News Article

Exelus Inc. of Livingston receives $5.1 million federal grant for biomass research
Date: May 05, 2011
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Featured firm in this article: Exelus Inc of Fairfield, NJ

As part of the Obama administration's effort to address gasoline costs, the federal government Thursday announced that Exelus Inc. of Livingston has received $5.185,004 to work on two green energy projects.

Exelus scientists will use the money in an attempt to improve the tolerance of crops to drought and salt stress, as well as redesign a process to convert biomass feedstocks into biofuels, thereby improving its cost-competiveness.

U.S. Agriculture Secretary Tom Vilsack and U.S. Energy Secretary Steven Chu announced the award in Washington.

The Exelus project is one of eight research and development projects sharing $47 million earmarked to support the production of biofuels, bioenergy and high-value biobased products from a variety of biomass sources.

The investments in clean, sustainable transportation fuels is part of an effort to help reduce U.S. oil imports, support economic development in rural America, create clean energy jobs for U.S. workers, and protect American families and businesses from future spikes in gas prices. The advanced biofuels produced through these projects are also expected to reduce greenhouse gas emissions by at least 50 percent compared to fossil fuels.

Exelus, located on Dorsa Avenue, develops and licenses energy efficient and eco-friendly chemical technologies to produce an array of products and materials used in consumer products, transportation and food processing.

"Permanently reducing our dependence on foreign oil and getting a handle on out of control gas prices will require our brightest scientists, our smartest companies, and strategic investments in research," Vilsack said. "The projects that we are announcing today will spur innovation in bioenergy by developing renewable resources that produce energy more efficiently and do so in a sustainable way. Advances made through this research will help boost rural economies by developing and testing new processing facilities and profitable, energy-rich crops that U.S. farmers and foresters will grow."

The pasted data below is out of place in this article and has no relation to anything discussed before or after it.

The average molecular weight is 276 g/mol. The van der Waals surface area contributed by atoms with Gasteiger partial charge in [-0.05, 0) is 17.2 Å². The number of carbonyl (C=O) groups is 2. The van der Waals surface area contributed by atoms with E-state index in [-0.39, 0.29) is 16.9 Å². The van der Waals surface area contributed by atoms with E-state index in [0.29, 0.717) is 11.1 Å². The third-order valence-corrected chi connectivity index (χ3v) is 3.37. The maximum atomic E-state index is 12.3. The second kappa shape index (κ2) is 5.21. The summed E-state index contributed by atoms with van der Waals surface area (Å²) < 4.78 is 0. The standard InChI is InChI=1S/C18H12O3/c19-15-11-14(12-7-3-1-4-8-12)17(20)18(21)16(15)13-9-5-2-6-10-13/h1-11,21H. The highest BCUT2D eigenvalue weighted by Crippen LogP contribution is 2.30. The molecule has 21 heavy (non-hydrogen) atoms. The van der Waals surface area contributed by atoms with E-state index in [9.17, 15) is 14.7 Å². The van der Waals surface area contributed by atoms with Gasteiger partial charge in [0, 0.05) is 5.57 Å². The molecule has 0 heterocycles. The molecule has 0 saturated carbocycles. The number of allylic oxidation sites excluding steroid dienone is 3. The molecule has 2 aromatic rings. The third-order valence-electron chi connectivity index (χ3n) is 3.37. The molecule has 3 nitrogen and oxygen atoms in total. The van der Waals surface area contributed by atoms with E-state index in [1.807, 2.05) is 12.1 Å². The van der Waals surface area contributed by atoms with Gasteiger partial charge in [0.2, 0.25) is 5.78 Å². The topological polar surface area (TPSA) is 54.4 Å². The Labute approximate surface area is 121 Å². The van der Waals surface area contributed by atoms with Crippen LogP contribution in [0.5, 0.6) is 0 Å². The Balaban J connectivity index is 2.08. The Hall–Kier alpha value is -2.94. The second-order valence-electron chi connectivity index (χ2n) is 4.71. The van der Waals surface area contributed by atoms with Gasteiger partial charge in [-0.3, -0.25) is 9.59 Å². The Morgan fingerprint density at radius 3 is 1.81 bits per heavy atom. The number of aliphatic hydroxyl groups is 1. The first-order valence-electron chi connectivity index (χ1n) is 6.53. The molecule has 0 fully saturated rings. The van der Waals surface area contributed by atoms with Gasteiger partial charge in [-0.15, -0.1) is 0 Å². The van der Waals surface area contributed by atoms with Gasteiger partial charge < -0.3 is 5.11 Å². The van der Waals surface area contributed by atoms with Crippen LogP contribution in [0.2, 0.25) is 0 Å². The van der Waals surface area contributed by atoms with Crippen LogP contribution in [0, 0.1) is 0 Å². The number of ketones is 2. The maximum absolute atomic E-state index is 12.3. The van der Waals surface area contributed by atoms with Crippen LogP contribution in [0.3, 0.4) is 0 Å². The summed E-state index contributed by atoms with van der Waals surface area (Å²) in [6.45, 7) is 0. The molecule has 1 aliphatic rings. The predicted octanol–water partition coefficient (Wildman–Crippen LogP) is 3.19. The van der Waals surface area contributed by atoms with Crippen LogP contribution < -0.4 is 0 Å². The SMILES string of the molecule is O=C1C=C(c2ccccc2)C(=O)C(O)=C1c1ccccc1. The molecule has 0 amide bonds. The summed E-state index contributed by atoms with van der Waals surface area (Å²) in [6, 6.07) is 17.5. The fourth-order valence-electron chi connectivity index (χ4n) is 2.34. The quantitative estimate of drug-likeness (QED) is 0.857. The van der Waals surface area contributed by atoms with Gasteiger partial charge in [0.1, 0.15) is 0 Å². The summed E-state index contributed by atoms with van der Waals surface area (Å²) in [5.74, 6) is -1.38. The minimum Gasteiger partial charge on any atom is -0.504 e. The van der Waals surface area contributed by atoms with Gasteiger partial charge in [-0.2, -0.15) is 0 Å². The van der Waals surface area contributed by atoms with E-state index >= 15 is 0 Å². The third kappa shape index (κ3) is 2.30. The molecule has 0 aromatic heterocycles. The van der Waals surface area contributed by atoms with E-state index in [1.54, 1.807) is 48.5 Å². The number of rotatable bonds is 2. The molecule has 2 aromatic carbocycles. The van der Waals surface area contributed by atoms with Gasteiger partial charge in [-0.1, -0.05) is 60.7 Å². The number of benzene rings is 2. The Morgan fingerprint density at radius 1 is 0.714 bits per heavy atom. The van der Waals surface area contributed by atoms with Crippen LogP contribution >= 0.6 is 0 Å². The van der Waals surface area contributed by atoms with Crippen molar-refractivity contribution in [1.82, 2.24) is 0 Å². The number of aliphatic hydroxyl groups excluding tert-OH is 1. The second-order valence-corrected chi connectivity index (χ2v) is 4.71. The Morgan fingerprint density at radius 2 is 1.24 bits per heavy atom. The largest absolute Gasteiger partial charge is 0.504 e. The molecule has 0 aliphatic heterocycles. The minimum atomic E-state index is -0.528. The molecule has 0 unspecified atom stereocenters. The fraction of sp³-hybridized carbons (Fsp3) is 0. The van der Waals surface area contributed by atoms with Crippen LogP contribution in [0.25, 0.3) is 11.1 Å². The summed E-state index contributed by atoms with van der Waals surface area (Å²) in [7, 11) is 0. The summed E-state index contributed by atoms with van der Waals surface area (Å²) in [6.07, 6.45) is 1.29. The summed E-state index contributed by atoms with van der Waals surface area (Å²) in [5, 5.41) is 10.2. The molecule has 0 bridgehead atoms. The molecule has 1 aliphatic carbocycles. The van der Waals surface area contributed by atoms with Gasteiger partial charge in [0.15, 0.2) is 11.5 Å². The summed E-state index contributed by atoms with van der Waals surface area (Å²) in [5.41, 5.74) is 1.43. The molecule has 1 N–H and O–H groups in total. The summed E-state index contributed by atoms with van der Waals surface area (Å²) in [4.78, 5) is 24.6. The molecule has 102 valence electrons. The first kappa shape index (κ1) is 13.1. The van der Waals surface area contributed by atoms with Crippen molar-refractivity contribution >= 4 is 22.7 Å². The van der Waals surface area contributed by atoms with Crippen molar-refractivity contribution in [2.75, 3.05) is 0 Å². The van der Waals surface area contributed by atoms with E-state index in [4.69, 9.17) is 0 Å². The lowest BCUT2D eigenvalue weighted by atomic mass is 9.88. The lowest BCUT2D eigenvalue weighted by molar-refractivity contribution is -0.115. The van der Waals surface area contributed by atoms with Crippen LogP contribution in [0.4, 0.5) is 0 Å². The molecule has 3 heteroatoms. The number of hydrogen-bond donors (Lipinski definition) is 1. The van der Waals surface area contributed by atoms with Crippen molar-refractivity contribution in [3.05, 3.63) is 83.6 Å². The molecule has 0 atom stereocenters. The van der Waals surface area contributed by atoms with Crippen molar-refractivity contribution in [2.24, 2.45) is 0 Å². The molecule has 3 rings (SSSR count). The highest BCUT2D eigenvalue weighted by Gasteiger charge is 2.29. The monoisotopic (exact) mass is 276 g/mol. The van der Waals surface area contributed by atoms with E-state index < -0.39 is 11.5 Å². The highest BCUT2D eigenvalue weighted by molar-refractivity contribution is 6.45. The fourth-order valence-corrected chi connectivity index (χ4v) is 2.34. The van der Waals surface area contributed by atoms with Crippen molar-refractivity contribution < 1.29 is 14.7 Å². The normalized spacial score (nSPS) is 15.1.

"The projects selected today will help produce affordable, renewable biofuels right here in the U.S. to power our cars and trucks," Energy Secretary Steven Chu said. "President Obama set a bold national goal to reduce America's oil imports by one-third in a little more than a decade. By developing and commercializing advanced biofuels, we will create new economic opportunities for rural communities, provide consumers with new options to fuel their vehicles, and reduce our dependence on foreign oil."

The projects are funded through the Biomass Research and Development Initiative created to try to help increase the availability of alternative renewable fuels and biobased products to diversify the nation's energy resources. Funding is provided through USDA's National Institute of Food and Agriculture and DOE's Biomass Program. Each award was made through a competitive selection process.

Grant recipients are required to contribute a minimum of 20 percent of matching funds for research and development projects and 50 percent of matching funds for demonstration projects. The recipients must pursue projects that integrate science and engineering research in three areas: feedstocks development, biofuels and biobased products development, and biofuels development analysis.

The other recipients are" Cellana LLC, Kailua Kona, Hawaii, $5,521,173; Domtar Paper Co., Fort Mill, S.C., $7,000,000; Metabolix Inc., Cambridge, Mass., $6,000,001; University of Florida, Gainesville, Fla., $5,430,439; University of Kansas Center for Research, Lawrence, Kan., $5,635,858; University of Kentucky, Lexington, Ky., $6,932,786, and the U.S. Forest Service, Rocky Mountain Research Station, Missoula, Mont., $5,309,320.